The furi enpi is a simple action, nonetheless, the follow up with uraken has two trains of thought. The common method is a direct and simple snap using the elbow as the fulcrum. This creates a very light and fast blow which is barely telegraphed. The majority of instructors teach this. However, in the 1990s I was told “…this is wrong” by Yahara Mikio Sensei in his typically intense manner. He passionately stressed executing ‘a large scale roll of the shoulder’ (in Asai Sensei's terms 'Shoulder snap'); thereby, instead of the uraken arcing up and over —directly from the side of the waist—the uraken seamlessly travels away from the waist (to the opposite side of your body), then makes a big loop past your opposite ear then down onto the target. Namely, the jinchu or bridge of your opponents nose. In sum, Yahara Sensei wanted to decisively turn this waza into a finishing blow. Needless to say, one could also see Asai Karate in this action as well. As a side note, from then on I followed this ‘way’ and, while I’ve been corrected by some of the other senior Japanese instructors, ‘The Boss’ (Asai Tetsuhiko Sensei) himself never corrected me when I did this.
On a practical note, I literally used this waza in real fight back in my hometown of Christchurch New Zealand. I was with one of my black belt students, Lyall Stone (who was a newly graded Shodan at the time), and a couple of guys decided to hassle me. One of the guys started questioning "did you just check out my girlfriend?" Lyall began warning them, but the guy kept persisting while I remained quiet and just monitoring him. His confidence began swelling, as he obviously deemed that I was 'too scared to talk', 'rudely ignoring his questioning', or some other faulty rationale. Finally I turned and briefly looked at his girlfriend and smiled at her. Immediately he pushed my chest and wound up with his opposite arm (I didn't see that, Lyall told me after). Immediately on the connection, for whatever reason, of his push, I reacted with a big tate uraken that literally smashed down his nose. He did not collapse but folded in half at the waist then stayed there motionless for a while. As he came up, I did not have to do anything else, both of this hands were covering his face with blood flowing like a tap. He was defenseless and clearly visionless. A blooded mess. I can't say here what I said to his friend, but they didn't stick around. The funny thing about this story is that 'I'd never thought of using this waza in a fight' EVER: it was unplanned, even off the radar for me, yet brutally effective.
OK, so on to the last two movements of Heian Sandan… There are a couple of things to unpack. Firstly, the tsukiage over the shoulder and simultaneous ushiro-enpi. In the most simple terms this is the ‘prototype’ of ‘close range rear self-defense’. In addition to this, the oyo is a large-scale nagewaza, which is a reoccurring applicative theme in this kata. Movement 20 is the same as 19, but on the opposite side with yori-ashi; that is, it is performed with no twist and turn. This waza (naturally also a prototype) elucidates the shifting of the center for strength; furthermore, the adjustment of position in the case of a rear defense when being grabbed from behind.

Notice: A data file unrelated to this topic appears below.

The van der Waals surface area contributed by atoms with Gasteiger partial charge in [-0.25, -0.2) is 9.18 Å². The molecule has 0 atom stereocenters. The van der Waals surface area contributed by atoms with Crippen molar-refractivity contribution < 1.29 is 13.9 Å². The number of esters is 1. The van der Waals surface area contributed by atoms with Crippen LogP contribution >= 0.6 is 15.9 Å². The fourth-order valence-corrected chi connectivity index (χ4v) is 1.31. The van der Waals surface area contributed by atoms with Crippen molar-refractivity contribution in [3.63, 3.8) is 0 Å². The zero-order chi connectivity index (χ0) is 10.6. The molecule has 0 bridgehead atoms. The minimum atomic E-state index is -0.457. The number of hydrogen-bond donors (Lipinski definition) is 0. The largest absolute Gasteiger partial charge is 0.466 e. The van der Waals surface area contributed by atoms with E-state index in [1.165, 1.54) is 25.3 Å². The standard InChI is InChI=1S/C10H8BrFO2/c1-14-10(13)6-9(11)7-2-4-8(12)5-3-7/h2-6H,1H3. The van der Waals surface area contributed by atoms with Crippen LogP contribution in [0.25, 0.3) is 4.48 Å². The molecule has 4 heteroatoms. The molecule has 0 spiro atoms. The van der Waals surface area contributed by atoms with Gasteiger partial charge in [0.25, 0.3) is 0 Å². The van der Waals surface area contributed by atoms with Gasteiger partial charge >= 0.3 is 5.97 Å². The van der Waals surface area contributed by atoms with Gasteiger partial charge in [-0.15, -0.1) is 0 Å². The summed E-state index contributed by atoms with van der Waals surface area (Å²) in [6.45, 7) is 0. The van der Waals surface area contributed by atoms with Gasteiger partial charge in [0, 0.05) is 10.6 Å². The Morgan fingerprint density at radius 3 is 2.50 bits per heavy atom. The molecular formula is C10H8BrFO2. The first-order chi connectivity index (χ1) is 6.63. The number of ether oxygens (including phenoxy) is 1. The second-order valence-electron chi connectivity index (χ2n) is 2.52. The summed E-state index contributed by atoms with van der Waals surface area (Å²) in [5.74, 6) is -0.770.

Here are the 11 different waza featured in Heian Sandan:
1. Chudan uchi-uke (Kokutsu-dachi).
2. Chudan uchi-uke doji ni gedan uke (Heisoku-dachi).
3. Chudan morote-uke (Kokutsu-dachi).
4. Chudan te osae-uke doji ni chudan tateshihon nukite (Zenkutsu-dachi).
5. Kaiten chudan kentsui uchimawashi uchi (Kiba-dachi).
6. Chudan oi-zuki (Zenkutsu-dachi).
7. Ryo ken ryo koshi kamae (Heisoku-dachi).
8. Fumikomi kara furi-enpi (Kiba-dachi).
9. Sokumen uraken tatemawashi uchi (Kiba-dachi).
10. Kata ue koho tsukiage doji ni ushiro-enpi (Kiba-dachi).
11. Kata ue koho tsukiage doji ni ushiro-enpi (Yori-ashi, Kiba-dachi).
HEIAN SANDAN OVERVIEW
YOI: Ryoken daitai mae (Hachiji-dachi).
1. Hidari sokumen hidari chudan uchi-uke (Migi kokutsu-dachi).
2. Migi chudan uchi-uke doji ni hidari gedan-uke (Heisoku-dachi).
3. Hidari chudan uchi-uke doji ni migi gedan-uke (Heisoku-dachi).
4. Migi chudan uchi-uke (Hidari kokutsu-dachi).
5. Hidari chudan uchi-uke doji ni migi gedan-uke (Heisoku-dachi).
6. Migi chudan uchi-uke doji ni hidari gedan-uke (Heisoku-dachi).
7. Hidari chudan morote-uke (Migi kokutsu-dachi).
8. Sasho chudan osae-uke doji ni migi chudan tateshihon-nukite (Migi zenkutsu-dachi).
9. Hidari kentsui chudan uchimawashi uchi, uken migi koshi (Kiba-dachi).
10. Migi chudan oi-zuki (Migi zenkutsu-dachi)—KIAI!
11. Ryoken ryo koshi gamae (Heisoku-dachi).
12. Migi ashi fumikomi kara Migi furi-enpi (Kiba-dachi).
13. Migi uraken migi sokumen tatemawashi uchi (Kiba-dachi).
14. Hidari ashi fumikomi kara Hidar furi-enpi (Kiba-dachi).
15. Hidari uraken hidari sokumen tatemawashi uchi (Kiba-dachi).
16. Migi ashi fumikomi kara Migi furi-enpi (Kiba-dachi).
17. Migi uraken migi sokumen tatemawashi uchi (Kiba-dachi).
18. Hidari chudan oi-zuki (Hidari zenkutsu-dachi).
19. Uken hidari kata ue koho-tsukiage doji ni hidari ushiro-enpi (Kiba-dachi).
20. Saken migi kata ue koho-tsukiage doji ni migi ushiro enpi (Yoriashi—Kiba-dachi)—KIAI!
|While not mentioned in this article, Osaka Yoshiharu Sensei over the years has been the biggest personal influence on my Heian Kata. It is not an overstatement to say that he references everything from Heian.|
© André Bertel. Oita City, Japan (2022).